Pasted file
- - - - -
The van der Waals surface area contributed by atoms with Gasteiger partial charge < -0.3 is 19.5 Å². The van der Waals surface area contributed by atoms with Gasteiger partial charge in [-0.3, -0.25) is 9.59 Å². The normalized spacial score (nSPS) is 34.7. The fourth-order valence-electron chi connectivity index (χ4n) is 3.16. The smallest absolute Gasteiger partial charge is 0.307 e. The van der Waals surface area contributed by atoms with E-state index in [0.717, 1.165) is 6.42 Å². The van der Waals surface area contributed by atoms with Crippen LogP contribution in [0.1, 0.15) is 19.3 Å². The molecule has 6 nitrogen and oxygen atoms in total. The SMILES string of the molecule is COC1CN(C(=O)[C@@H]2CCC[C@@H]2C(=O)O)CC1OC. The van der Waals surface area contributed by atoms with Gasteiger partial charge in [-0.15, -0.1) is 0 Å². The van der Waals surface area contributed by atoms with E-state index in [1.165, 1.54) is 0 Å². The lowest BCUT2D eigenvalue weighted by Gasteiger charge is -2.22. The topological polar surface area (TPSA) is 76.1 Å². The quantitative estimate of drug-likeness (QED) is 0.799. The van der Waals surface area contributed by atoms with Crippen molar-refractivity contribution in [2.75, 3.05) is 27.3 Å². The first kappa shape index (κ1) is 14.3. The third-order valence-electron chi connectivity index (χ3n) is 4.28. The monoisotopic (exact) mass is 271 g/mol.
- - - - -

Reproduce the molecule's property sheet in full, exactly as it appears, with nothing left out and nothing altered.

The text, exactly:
The van der Waals surface area contributed by atoms with Gasteiger partial charge < -0.3 is 19.5 Å². The van der Waals surface area contributed by atoms with Gasteiger partial charge in [-0.3, -0.25) is 9.59 Å². The normalized spacial score (nSPS) is 34.7. The fourth-order valence-electron chi connectivity index (χ4n) is 3.16. The smallest absolute Gasteiger partial charge is 0.307 e. The van der Waals surface area contributed by atoms with E-state index in [0.717, 1.165) is 6.42 Å². The van der Waals surface area contributed by atoms with Crippen LogP contribution in [0.1, 0.15) is 19.3 Å². The molecule has 6 nitrogen and oxygen atoms in total. The SMILES string of the molecule is COC1CN(C(=O)[C@@H]2CCC[C@@H]2C(=O)O)CC1OC. The van der Waals surface area contributed by atoms with Gasteiger partial charge in [-0.15, -0.1) is 0 Å². The van der Waals surface area contributed by atoms with E-state index in [1.165, 1.54) is 0 Å². The lowest BCUT2D eigenvalue weighted by Gasteiger charge is -2.22. The topological polar surface area (TPSA) is 76.1 Å². The quantitative estimate of drug-likeness (QED) is 0.799. The van der Waals surface area contributed by atoms with Crippen molar-refractivity contribution in [2.75, 3.05) is 27.3 Å². The first kappa shape index (κ1) is 14.3. The third-order valence-electron chi connectivity index (χ3n) is 4.28. The monoisotopic (exact) mass is 271 g/mol.